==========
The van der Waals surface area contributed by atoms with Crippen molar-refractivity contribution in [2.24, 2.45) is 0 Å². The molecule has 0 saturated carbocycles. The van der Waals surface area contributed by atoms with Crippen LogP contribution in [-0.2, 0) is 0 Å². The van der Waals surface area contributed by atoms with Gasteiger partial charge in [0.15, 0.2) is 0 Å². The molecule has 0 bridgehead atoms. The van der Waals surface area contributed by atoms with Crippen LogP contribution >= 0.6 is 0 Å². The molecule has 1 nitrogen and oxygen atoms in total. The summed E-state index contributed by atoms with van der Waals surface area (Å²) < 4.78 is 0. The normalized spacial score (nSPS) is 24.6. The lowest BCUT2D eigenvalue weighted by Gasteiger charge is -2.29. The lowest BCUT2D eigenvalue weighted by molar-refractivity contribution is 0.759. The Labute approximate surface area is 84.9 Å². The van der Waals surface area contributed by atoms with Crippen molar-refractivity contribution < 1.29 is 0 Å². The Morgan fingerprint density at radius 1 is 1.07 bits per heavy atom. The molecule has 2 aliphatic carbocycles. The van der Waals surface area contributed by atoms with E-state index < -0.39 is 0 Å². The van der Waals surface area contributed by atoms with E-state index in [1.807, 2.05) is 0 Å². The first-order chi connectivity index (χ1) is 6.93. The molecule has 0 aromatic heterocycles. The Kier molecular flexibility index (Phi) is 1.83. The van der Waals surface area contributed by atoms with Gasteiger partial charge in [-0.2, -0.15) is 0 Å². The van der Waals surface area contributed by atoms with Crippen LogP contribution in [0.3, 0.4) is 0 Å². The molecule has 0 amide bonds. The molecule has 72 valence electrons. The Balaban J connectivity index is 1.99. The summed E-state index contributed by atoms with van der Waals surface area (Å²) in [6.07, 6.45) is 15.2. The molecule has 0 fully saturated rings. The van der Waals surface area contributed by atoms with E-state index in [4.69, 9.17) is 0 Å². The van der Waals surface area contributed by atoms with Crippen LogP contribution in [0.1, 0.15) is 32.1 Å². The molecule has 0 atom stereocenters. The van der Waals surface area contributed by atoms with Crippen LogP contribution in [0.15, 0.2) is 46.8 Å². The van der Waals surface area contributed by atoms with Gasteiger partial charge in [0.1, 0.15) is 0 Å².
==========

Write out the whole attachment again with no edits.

The van der Waals surface area contributed by atoms with Crippen molar-refractivity contribution in [2.24, 2.45) is 0 Å². The molecule has 0 saturated carbocycles. The van der Waals surface area contributed by atoms with Crippen LogP contribution in [-0.2, 0) is 0 Å². The van der Waals surface area contributed by atoms with Gasteiger partial charge in [0.15, 0.2) is 0 Å². The molecule has 0 bridgehead atoms. The van der Waals surface area contributed by atoms with Crippen LogP contribution >= 0.6 is 0 Å². The molecule has 1 nitrogen and oxygen atoms in total. The summed E-state index contributed by atoms with van der Waals surface area (Å²) < 4.78 is 0. The normalized spacial score (nSPS) is 24.6. The lowest BCUT2D eigenvalue weighted by Gasteiger charge is -2.29. The lowest BCUT2D eigenvalue weighted by molar-refractivity contribution is 0.759. The Labute approximate surface area is 84.9 Å². The van der Waals surface area contributed by atoms with Crippen molar-refractivity contribution < 1.29 is 0 Å². The Morgan fingerprint density at radius 1 is 1.07 bits per heavy atom. The molecule has 2 aliphatic carbocycles. The van der Waals surface area contributed by atoms with E-state index < -0.39 is 0 Å². The van der Waals surface area contributed by atoms with E-state index in [1.807, 2.05) is 0 Å². The first-order chi connectivity index (χ1) is 6.93. The molecule has 0 aromatic heterocycles. The Kier molecular flexibility index (Phi) is 1.83. The van der Waals surface area contributed by atoms with Gasteiger partial charge in [-0.2, -0.15) is 0 Å². The van der Waals surface area contributed by atoms with Crippen LogP contribution in [0.3, 0.4) is 0 Å². The molecule has 0 amide bonds. The molecule has 72 valence electrons. The Balaban J connectivity index is 1.99. The summed E-state index contributed by atoms with van der Waals surface area (Å²) in [6.07, 6.45) is 15.2. The molecule has 0 fully saturated rings. The van der Waals surface area contributed by atoms with E-state index in [4.69, 9.17) is 0 Å². The van der Waals surface area contributed by atoms with Crippen LogP contribution in [0.1, 0.15) is 32.1 Å². The molecule has 0 atom stereocenters. The van der Waals surface area contributed by atoms with Crippen LogP contribution in [0.15, 0.2) is 46.8 Å². The van der Waals surface area contributed by atoms with Gasteiger partial charge in [0.1, 0.15) is 0 Å².